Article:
It’s easy to think you don’t need sunscreen on areas of your body that are covered by clothes — after all, there’s a physical barrier between UV rays and your skin. But plenty of folks are revealing on Twitter that this method of sun protection isn’t exactly foolproof.
People are sharing photos of their burned legs after wearing ripped jeans outside sans sunscreen — and they have interesting-looking burn marks.
never wearing ripped jeans in the sun again pic.twitter.com/6T9BNl9wkd
— morgan (@ultjimint) June 10, 2016
*do not* go sit in the sun for 2+ hours wearing ripped jeans…..i learned my lesson today pic.twitter.com/FtHMNdjDWo
— tay (@taylerrcoxx) May 14, 2018
Lol s/o to me for wearing ripped jeans in the sun for 6 hours last weekend and still having a pure burn a week later pic.twitter.com/6QtqLzEiPZ
— felic (@felicidyyh) May 11, 2015
Note to self : do not wear ripped jeans while horseback riding because you will end up with a funky sunburn pic.twitter.com/7EnP7CgyiH
— Casper (@erikanicole_06) April 9, 2018
the ripped jeans burn lines are real pic.twitter.com/pNw0Fd1wAZ
— megan (@_meggomyeggos) July 12, 2016
Although most of the tweets center on the painful lesson learned, the real takeaway here is to wear sunscreen on any exposed parts of your body — even those areas left vulnerable by tears in jeans.
“I am not surprised by this at all,” Gary Goldenberg, MD, an assistant clinical professor of dermatology at the Icahn School of Medicine at Mount Sinai in New York City, tells Yahoo Lifestyle. Even though clothing is an important way to protect your skin from the sun’s harmful rays, wearing clothes with holes — intentional or otherwise — leaves you open to burns and sun damage, he says.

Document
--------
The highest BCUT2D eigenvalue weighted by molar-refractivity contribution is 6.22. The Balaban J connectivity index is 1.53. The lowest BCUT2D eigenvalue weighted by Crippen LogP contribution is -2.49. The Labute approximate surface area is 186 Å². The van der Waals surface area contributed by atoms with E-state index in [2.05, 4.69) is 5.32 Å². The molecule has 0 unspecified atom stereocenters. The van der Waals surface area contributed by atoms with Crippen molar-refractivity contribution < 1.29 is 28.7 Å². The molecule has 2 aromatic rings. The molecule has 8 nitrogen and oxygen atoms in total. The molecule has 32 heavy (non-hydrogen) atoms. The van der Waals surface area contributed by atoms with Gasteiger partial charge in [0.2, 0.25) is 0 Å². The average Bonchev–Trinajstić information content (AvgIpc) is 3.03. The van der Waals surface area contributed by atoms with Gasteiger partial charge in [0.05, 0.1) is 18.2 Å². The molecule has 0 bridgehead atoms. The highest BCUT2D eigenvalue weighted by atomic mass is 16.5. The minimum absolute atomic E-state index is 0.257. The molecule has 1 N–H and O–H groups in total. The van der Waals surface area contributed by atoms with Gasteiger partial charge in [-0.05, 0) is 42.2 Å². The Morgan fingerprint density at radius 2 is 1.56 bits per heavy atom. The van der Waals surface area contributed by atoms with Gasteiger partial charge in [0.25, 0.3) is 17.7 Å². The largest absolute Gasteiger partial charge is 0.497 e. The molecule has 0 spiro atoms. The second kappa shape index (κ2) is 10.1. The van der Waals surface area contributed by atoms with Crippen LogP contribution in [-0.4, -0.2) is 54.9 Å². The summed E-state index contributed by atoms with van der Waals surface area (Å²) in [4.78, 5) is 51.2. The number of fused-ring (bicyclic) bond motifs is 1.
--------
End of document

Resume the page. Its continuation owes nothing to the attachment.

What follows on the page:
Plenty of people laughed off their burns, but sunburns can be quite serious. “There is conclusive scientific evidence that UV exposure causes mutations in skin cells that can later lead to skin cancer, some of which are deadly, like melanoma,” Goldenberg says. Approximately 91,270 new melanomas will be diagnosed in the U.S. this year, according to the American Cancer Society, and 9,320 people are expected to die of the disease in 2018.
Of course, not every burn you get automatically leads to skin cancer. Still, burns definitely raise your risk, which is why it’s so important to be smart about your sun exposure.
Goldenberg recommends being aware of your exposed skin and applying sunscreen to all areas that aren’t covered by fabric — including rips or holes.
It’s also a good idea to get into the habit of putting on sunscreen daily. “I tell my patients that applying sunscreen should be like brushing your teeth,” Goldenberg says. “Most of us would not leave our home without brushing — same with sunscreen.” Goldenberg recommends using it along with your makeup, as an aftershave, or applying it when you get out of the shower. “Applying sunscreen on all sun-exposed surfaces is very important,” he says. “It may save your life and will protect you from premature aging and wrinkles.” And, of course, it will help shield you from burns on your legs thanks to artfully ripped jeans.
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